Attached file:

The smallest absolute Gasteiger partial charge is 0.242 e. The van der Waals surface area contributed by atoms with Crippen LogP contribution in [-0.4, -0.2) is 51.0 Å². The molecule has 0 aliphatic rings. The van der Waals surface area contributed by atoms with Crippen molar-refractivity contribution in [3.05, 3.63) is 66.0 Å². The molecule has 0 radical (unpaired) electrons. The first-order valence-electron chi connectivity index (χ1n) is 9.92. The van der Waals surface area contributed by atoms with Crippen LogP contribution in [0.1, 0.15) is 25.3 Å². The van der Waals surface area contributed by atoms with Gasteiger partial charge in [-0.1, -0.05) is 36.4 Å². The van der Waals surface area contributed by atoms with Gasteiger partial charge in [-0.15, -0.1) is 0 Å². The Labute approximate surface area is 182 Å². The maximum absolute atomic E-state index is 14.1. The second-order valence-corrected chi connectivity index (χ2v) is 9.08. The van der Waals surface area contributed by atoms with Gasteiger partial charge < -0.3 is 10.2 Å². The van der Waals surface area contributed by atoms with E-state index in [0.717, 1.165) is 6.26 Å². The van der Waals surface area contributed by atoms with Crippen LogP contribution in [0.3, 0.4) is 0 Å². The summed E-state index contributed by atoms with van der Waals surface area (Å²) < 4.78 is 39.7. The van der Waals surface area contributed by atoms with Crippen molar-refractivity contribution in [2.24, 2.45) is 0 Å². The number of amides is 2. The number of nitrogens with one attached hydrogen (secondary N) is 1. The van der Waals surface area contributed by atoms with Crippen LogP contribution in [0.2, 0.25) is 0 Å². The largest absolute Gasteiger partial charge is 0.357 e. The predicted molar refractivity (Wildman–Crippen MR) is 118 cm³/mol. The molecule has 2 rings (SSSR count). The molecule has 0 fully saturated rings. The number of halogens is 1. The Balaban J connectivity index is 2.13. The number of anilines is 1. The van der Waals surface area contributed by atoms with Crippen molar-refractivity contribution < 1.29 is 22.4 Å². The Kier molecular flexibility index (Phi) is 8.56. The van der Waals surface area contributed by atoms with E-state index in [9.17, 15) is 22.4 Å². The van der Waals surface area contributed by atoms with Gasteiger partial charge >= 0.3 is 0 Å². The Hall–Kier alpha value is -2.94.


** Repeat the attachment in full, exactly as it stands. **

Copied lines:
The smallest absolute Gasteiger partial charge is 0.242 e. The van der Waals surface area contributed by atoms with Crippen LogP contribution in [-0.4, -0.2) is 51.0 Å². The molecule has 0 aliphatic rings. The van der Waals surface area contributed by atoms with Crippen molar-refractivity contribution in [3.05, 3.63) is 66.0 Å². The molecule has 0 radical (unpaired) electrons. The first-order valence-electron chi connectivity index (χ1n) is 9.92. The van der Waals surface area contributed by atoms with Crippen LogP contribution in [0.1, 0.15) is 25.3 Å². The van der Waals surface area contributed by atoms with Gasteiger partial charge in [-0.1, -0.05) is 36.4 Å². The van der Waals surface area contributed by atoms with Gasteiger partial charge in [-0.15, -0.1) is 0 Å². The Labute approximate surface area is 182 Å². The maximum absolute atomic E-state index is 14.1. The second-order valence-corrected chi connectivity index (χ2v) is 9.08. The van der Waals surface area contributed by atoms with Gasteiger partial charge < -0.3 is 10.2 Å². The van der Waals surface area contributed by atoms with E-state index in [0.717, 1.165) is 6.26 Å². The van der Waals surface area contributed by atoms with Crippen LogP contribution in [0.3, 0.4) is 0 Å². The summed E-state index contributed by atoms with van der Waals surface area (Å²) < 4.78 is 39.7. The van der Waals surface area contributed by atoms with Crippen molar-refractivity contribution in [2.24, 2.45) is 0 Å². The number of amides is 2. The number of nitrogens with one attached hydrogen (secondary N) is 1. The van der Waals surface area contributed by atoms with Crippen LogP contribution in [0.2, 0.25) is 0 Å². The largest absolute Gasteiger partial charge is 0.357 e. The predicted molar refractivity (Wildman–Crippen MR) is 118 cm³/mol. The molecule has 2 rings (SSSR count). The molecule has 0 fully saturated rings. The number of halogens is 1. The Balaban J connectivity index is 2.13. The number of anilines is 1. The van der Waals surface area contributed by atoms with Crippen molar-refractivity contribution < 1.29 is 22.4 Å². The Kier molecular flexibility index (Phi) is 8.56. The van der Waals surface area contributed by atoms with E-state index in [9.17, 15) is 22.4 Å². The van der Waals surface area contributed by atoms with Gasteiger partial charge >= 0.3 is 0 Å². The Hall–Kier alpha value is -2.94.